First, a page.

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FORUMS General Gear Talk Flash and Studio Lighting 
Thread started 19 Jul 2009 (Sunday) 13:13
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Lightsphere and Flipit

 
Shooting
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Jul 19, 2009 13:13 |  #1

Has anyone ever shot an entire wedding from beginning to end and even reception coverage with the lightsphere or the Demb flipit? If so how did you deal with non white walls and/or ceilings or very high ceilings in the chapels.




  
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Jul 19, 2009 15:52 |  #2

If you restricted yourself to one technique for an entire wedding and reception you would be handcuffing yourself. Both of the modifiers you mention slide on and off easily so there is reason to confine yourself to using them beginning to end. In the chapel you might want to use direct flash, or consider a small softbox if the ceilings are too high to bounce off of. I think most of the flash is bounced off the flipit back to the subject so your color cast is probably not going to be significant like it would be if you bounced the flash directly off the colored wall.




  
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Jul 19, 2009 17:39 as a reply to  @ gonzogolf's post |  #3

Ok thanks..I have been using direct flash on a bracket inside the chapel and in the reception halls just to keep from changing things which just adds to the stuff to do. If it were possible I'd like to be able to use one thing thru the entire event rather than using one thing on them getting ready in small rooms, then another for the main chapel and yet change again for the medium sized reception hall...that is 3 changes..AAAHHH.




  
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Jul 19, 2009 17:46 |  #4

I've used a Lumiquest ProMax System through most of a wedding. On a camera flip bracket it would be my system of choice, versatile, light weight, effective with or without close walls (just push the insert into the 80/20).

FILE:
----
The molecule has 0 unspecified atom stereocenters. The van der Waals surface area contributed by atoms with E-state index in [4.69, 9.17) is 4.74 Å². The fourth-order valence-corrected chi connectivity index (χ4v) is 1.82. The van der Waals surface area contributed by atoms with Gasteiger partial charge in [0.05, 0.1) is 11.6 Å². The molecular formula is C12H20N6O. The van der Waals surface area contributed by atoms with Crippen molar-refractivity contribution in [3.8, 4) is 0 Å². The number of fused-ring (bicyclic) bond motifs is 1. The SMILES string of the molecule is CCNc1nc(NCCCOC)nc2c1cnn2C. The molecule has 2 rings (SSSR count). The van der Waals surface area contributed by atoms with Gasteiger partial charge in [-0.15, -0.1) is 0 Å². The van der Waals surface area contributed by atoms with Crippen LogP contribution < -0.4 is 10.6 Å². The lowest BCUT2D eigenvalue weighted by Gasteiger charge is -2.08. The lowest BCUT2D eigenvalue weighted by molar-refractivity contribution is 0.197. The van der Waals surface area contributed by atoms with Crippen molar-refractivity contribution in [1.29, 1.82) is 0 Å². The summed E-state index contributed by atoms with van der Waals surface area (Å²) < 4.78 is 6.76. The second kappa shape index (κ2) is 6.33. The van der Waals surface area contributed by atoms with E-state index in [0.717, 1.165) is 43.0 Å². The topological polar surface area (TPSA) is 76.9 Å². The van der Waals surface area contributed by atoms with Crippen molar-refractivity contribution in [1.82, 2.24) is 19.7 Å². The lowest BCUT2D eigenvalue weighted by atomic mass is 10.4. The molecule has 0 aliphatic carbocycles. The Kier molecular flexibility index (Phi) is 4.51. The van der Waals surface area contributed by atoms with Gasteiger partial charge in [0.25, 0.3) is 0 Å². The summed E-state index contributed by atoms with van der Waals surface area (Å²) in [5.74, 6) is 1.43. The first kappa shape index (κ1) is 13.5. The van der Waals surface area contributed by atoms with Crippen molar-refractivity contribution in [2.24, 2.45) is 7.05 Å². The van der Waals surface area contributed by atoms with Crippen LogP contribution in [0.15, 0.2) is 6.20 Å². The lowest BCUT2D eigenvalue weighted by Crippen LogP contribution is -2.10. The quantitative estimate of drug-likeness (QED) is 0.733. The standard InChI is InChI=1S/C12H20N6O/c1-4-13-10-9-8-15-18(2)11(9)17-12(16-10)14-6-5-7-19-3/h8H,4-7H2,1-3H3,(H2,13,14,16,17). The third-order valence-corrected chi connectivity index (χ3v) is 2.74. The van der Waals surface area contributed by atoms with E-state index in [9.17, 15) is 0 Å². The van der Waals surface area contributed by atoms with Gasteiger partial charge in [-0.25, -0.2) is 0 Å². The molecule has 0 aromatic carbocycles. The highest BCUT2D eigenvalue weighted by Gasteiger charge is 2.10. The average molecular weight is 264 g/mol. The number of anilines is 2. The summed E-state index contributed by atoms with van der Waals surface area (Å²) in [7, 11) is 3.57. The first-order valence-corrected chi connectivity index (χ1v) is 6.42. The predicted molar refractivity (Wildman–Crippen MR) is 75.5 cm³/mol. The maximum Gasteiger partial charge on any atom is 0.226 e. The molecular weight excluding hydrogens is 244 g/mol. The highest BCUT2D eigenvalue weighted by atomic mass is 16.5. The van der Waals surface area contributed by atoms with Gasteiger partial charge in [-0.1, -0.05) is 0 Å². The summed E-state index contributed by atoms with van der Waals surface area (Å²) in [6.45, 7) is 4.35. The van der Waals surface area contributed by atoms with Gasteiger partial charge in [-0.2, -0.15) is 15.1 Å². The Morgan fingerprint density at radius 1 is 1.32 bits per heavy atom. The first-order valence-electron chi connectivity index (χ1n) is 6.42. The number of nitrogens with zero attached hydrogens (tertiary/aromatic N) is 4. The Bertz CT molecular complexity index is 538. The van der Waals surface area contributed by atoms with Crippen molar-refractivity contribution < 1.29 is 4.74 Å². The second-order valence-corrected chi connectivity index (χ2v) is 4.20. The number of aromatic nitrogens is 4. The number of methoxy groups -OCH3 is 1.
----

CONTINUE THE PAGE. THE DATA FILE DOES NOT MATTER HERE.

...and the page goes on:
I could see using a flip-it. I would never use the LightSphere for an entire wedding.


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Jul 19, 2009 19:32 |  #5

Shooting wrote in post #8307921 (external link)
Ok thanks..I have been using direct flash on a bracket inside the chapel and in the reception halls just to keep from changing things which just adds to the stuff to do. If it were possible I'd like to be able to use one thing thru the entire event rather than using one thing on them getting ready in small rooms, then another for the main chapel and yet change again for the medium sized reception hall...that is 3 changes..AAAHHH.


It can be a pain changing things, but remember its all about quality, not convenience for the photographer. Especially at a wedding. I agree with Titus, check out the lumiquest as well as the flipit and the lumiquest or micro apollo softboxes for use on your bracket.




  
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Jul 19, 2009 20:01 as a reply to  @ gonzogolf's post |  #6

Ok..I've tried softboxes before and very little difference in that and direct flash and too much light loss to make up for and deal with. I wish I could do away with a bracket, it gets sooo heavy as the day wears on. I tried using a flipit but so much light loss when there are high ceilings I quit because I do not have the luxury of fast 2.8 lenses.




  
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Jul 19, 2009 20:22 |  #7

Shooting wrote in post #8308592 (external link)
Ok..I've tried softboxes before and very little difference in that and direct flash and too much light loss to make up for and deal with. I wish I could do away with a bracket, it gets sooo heavy as the day wears on. I tried using a flipit but so much light loss when there are high ceilings I quit because I do not have the luxury of fast 2.8 lenses.


You can't beat physics though. To soften light you need to make your light source bigger. With a on camera flash that means either a bounce card, flipit, or some other diffuser, all of those deplete power to some degree. Even faster lenses are not without a tradeoff in that perfect exposure in low light means such a shallow depth of field that you can't get some of the images you want. What kind of flash are you using? Perhaps its time to step up in power.




  
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Jul 19, 2009 20:22 |  #8

http://www.bhphotovide​o.com …ProMax_80_20_Sy​stem_.html (external link)


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Jul 19, 2009 21:34 |  #9